Abandonment, irresponsible care, and overpopulation are the main causes of the large number of dogs roaming free in urban areas or living in shelters. These shelters provide temporary homes for dogs that have been lost, abused, or reported for biting, but also provide an environment that could enable the spread of gastrointestinal parasites. City municipal shelters receive dogs throughout the year, feed them, and provide veterinary care before offering them for adoption. This article reports on the intestinal parasite infections of municipal shelter dogs from San Carlos de Bariloche, Río Negro, Argentina, over 3 consecutive years. Fecal samples were collected from all shelter dogs during the winters of 2017, 2018, and 2019. The samples were examined using Sheather's flotation and Ziehl Neelsen stain techniques to detect parasite eggs and coccidia, respectively. Total prevalence values ranged from 32 to 45%, with a total of 6 parasite taxa found, including coinfections, with a maximum of 2 species. Some dogs seemed to become infected during their stay in the shelter, and despite periodic deworming, some dogs were still parasitized. Zoonotic parasites like Toxocara canis, Toxascaris leonina, and Dibothriocephalus latus were identified in this study. Thus, such shelter dogs may act as disseminators of transmission stages of zoonotic parasites. This work emphasizes the importance of raising awareness about the responsible care of companion animals to prevent the need for shelter care.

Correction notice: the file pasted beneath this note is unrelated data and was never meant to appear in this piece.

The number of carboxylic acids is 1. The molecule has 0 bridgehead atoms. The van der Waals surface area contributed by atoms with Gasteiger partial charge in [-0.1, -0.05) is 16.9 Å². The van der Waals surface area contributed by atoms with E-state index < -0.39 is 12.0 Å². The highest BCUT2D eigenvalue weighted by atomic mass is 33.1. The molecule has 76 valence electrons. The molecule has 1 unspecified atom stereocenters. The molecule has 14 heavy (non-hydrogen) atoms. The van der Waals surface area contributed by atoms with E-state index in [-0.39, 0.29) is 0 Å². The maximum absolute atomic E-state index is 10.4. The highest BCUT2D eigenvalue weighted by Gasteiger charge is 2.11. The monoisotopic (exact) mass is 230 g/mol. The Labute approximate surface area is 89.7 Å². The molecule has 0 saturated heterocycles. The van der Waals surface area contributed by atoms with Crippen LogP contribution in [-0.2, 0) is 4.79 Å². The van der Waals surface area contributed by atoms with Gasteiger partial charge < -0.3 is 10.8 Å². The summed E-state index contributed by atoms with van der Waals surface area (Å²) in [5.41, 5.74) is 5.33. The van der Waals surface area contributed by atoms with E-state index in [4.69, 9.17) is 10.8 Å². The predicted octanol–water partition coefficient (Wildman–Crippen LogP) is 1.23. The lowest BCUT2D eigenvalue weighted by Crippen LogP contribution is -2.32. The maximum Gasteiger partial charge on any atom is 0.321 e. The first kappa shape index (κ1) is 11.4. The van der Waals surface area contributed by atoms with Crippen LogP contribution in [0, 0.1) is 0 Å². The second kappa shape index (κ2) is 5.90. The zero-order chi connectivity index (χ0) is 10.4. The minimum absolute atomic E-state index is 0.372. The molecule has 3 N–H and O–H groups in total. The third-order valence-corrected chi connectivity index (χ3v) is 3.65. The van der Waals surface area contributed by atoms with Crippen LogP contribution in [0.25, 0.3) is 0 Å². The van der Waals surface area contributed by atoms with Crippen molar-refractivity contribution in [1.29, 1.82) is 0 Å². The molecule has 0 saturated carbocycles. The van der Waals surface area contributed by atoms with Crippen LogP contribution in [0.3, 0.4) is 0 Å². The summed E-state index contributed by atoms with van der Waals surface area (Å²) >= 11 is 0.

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Vol. 88 • No. 1